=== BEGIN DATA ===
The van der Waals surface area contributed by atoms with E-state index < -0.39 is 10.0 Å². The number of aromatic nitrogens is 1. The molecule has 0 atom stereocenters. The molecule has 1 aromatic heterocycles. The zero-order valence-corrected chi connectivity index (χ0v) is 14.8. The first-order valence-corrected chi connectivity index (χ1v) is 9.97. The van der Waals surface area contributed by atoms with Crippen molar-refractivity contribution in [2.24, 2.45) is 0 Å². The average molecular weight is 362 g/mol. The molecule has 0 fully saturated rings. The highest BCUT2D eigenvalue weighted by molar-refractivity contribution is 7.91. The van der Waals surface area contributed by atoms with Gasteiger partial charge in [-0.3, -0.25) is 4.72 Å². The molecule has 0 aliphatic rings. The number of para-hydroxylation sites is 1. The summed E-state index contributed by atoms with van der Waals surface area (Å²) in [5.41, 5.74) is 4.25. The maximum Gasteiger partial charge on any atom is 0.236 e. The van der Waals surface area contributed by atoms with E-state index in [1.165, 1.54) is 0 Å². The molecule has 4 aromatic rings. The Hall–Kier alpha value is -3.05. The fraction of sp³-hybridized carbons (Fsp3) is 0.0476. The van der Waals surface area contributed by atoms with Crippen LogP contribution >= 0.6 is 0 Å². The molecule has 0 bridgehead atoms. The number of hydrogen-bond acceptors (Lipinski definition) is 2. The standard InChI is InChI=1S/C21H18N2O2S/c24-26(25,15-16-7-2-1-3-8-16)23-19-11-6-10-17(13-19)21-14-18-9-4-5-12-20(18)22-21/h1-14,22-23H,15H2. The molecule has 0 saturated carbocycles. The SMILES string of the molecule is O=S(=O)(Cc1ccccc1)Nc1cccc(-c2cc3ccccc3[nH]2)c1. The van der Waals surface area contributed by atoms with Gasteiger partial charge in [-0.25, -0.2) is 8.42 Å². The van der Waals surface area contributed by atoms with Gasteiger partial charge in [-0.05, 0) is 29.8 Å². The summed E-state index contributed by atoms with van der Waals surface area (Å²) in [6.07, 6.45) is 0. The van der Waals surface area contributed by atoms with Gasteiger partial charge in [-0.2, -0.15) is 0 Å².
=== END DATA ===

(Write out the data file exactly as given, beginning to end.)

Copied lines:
The van der Waals surface area contributed by atoms with E-state index < -0.39 is 10.0 Å². The number of aromatic nitrogens is 1. The molecule has 0 atom stereocenters. The molecule has 1 aromatic heterocycles. The zero-order valence-corrected chi connectivity index (χ0v) is 14.8. The first-order valence-corrected chi connectivity index (χ1v) is 9.97. The van der Waals surface area contributed by atoms with Crippen molar-refractivity contribution in [2.24, 2.45) is 0 Å². The average molecular weight is 362 g/mol. The molecule has 0 fully saturated rings. The highest BCUT2D eigenvalue weighted by molar-refractivity contribution is 7.91. The van der Waals surface area contributed by atoms with Gasteiger partial charge in [-0.3, -0.25) is 4.72 Å². The molecule has 0 aliphatic rings. The number of para-hydroxylation sites is 1. The summed E-state index contributed by atoms with van der Waals surface area (Å²) in [5.41, 5.74) is 4.25. The maximum Gasteiger partial charge on any atom is 0.236 e. The van der Waals surface area contributed by atoms with E-state index in [1.165, 1.54) is 0 Å². The molecule has 4 aromatic rings. The Hall–Kier alpha value is -3.05. The fraction of sp³-hybridized carbons (Fsp3) is 0.0476. The van der Waals surface area contributed by atoms with Crippen LogP contribution >= 0.6 is 0 Å². The molecule has 0 bridgehead atoms. The number of hydrogen-bond acceptors (Lipinski definition) is 2. The standard InChI is InChI=1S/C21H18N2O2S/c24-26(25,15-16-7-2-1-3-8-16)23-19-11-6-10-17(13-19)21-14-18-9-4-5-12-20(18)22-21/h1-14,22-23H,15H2. The molecule has 0 saturated carbocycles. The SMILES string of the molecule is O=S(=O)(Cc1ccccc1)Nc1cccc(-c2cc3ccccc3[nH]2)c1. The van der Waals surface area contributed by atoms with Gasteiger partial charge in [-0.25, -0.2) is 8.42 Å². The van der Waals surface area contributed by atoms with Gasteiger partial charge in [-0.05, 0) is 29.8 Å². The summed E-state index contributed by atoms with van der Waals surface area (Å²) in [6.07, 6.45) is 0. The van der Waals surface area contributed by atoms with Gasteiger partial charge in [-0.2, -0.15) is 0 Å².